How did the Medici make their money?

How did the Medici make their money?
Medici family coat of arms found at the Basilica di San Lorenzo, Florence

The history of the Medici family in Florence is closely tied to banking, even if many of the innovations in finance, such as the use of double-entry bookkeeping, were invented before their time. What the Medici 'invented', or rather practised, according to Tim Parks in his book Medici Money, was an early form of the 'holding company'. This was due to the way the Medici 'head office' in Florence worked with their bank branches in other cities.

Between 1435 and 1450, at the height of the Medici Bank's history, profits averaged around 19,386 florins per year, which would have been a substantial amount at the time. To put this into perspective, the majority of the citizens of Florence paid less than 1 florin in tax a year.

How did the Medici manage to earn vast sums of money from banking, when lending money with interest was not only frowned-upon, but also forbidden at the time?

A merchant interested in getting a 'loan' to buy goods and re-sell them for a profit, would visit one of the Medici Bank branches, in Florence or elsewhere. He asks for 1,000 florins, promising to pay it back in sterling in London, after travelling there to sell his goods. Once the branch manager accepts, the merchant writes a cambiale, a bill of exchange saying that he received 1,000 florins from the Medici Bank in Florence, and asks his agent in London to pay the same amount in sterling. This will be based on the exchange rate between florin and sterling in Florence, say 40 pence for every florin.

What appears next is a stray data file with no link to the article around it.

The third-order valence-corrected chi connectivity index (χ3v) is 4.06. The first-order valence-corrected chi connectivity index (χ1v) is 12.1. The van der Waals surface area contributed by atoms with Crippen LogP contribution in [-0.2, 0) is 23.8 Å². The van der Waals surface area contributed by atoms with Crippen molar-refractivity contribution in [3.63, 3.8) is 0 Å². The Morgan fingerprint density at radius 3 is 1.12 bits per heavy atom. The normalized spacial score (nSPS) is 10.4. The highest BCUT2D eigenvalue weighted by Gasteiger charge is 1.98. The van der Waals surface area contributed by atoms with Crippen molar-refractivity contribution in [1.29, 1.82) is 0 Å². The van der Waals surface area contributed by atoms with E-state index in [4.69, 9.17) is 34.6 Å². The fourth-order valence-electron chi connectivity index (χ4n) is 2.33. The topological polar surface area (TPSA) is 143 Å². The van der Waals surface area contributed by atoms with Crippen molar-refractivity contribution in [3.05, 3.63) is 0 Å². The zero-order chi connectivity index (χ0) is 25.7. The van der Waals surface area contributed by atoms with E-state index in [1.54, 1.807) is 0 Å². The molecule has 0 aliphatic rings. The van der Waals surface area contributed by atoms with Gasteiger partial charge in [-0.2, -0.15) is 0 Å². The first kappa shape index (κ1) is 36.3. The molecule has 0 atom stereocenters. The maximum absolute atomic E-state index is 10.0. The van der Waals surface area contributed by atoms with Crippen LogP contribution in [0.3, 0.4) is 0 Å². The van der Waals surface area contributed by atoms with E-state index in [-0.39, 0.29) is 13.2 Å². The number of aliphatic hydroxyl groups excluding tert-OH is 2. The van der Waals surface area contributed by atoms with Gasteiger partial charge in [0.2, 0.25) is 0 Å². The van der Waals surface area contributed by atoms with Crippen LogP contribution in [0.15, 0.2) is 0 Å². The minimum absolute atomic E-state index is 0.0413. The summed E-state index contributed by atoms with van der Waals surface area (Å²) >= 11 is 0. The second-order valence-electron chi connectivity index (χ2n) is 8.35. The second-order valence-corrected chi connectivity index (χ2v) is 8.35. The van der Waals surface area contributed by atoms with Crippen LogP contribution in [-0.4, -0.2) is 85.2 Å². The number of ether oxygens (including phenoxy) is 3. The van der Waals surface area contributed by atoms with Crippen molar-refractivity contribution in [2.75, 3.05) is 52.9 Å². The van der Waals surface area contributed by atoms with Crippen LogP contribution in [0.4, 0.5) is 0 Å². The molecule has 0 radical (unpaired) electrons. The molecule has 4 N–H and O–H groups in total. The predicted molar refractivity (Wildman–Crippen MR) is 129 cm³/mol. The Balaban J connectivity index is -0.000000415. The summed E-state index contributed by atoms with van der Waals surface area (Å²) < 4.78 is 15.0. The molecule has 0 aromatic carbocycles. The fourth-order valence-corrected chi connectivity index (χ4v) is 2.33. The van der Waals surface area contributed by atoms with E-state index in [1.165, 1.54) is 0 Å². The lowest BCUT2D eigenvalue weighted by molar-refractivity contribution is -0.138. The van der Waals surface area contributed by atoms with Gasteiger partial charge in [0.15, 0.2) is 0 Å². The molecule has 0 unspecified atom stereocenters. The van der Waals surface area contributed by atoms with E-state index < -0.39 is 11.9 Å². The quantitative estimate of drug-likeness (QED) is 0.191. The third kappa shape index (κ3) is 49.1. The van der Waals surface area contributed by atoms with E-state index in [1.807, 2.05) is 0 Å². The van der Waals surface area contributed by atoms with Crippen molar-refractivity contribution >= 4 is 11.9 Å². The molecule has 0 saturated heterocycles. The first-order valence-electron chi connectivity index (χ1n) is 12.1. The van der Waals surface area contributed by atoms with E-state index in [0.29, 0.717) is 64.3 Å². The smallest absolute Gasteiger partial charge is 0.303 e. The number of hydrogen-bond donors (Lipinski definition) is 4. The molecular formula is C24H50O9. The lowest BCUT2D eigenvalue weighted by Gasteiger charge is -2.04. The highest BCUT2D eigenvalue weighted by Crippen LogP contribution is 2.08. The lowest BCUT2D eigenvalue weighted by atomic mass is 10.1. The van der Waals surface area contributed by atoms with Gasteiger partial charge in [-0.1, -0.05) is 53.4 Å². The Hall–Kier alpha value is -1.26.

The way the merchant writes the cambiale is very important. The only way to know that this bill of exchange is not fake, is through of a copy of the merchant's handwriting by his agent in London. There, once the handwriting is compared, the agent will authorise the payment to the correspondents of the Medici bank in London.

The time taken to exchange this money is also crucial. Do not forget, that, legally, this is not a loan, as loans were usury, something considered as the sin in 15th century Florence. In order to ensure that cases like this do not become loans, but purely 'repayments', the Exchangers' Guild came up with official timings of how long travel would take between major cities at the time. Paying the amount due within the official time of travel, would amount to a repayment. Any longer and it would be considered a loan.

In Tim Park's example, official travel time between Florence and London was ninety days. This meant that the merchant could not take longer than 90 days for the 1,000 florins to be repaid to the Medici in London.

The merchant's agent in London pays the correspondents of the Medici Bank the original amount in sterling, amounting to 40,000 pence. Money has been 'exchanged', but how did the Bank make money?

The Bank tried to speculate that sterling was worth more than a florin when the exchange is made. This, of course, did not always work - sometimes the florin is stronger and in that case, no bank would lend the merchant money requested knowing that it would lose money. What the Medici did then was to ask their correspondents in London to find a different merchant wanting to get 1,000 florins worth of sterling in London and pay back the sum in florins, back in Florence.

If you're in London, 1 florin would be cheaper than in Florence, say 36 pence. So, this new merchant agrees to get their 40,000 pence at this rate, which means that he owes the bank 1,111 florins (40,000 pence ÷ 36 pence/florin = 1,111.11 florins).

After six months — three for the first merchant and three for the second — the Medici Bank gains 111 florins over and above the original investment of 1,000 florins. Imagine this happening with hundreds of merchants each year, and you start to see how the Medici could afford all that art!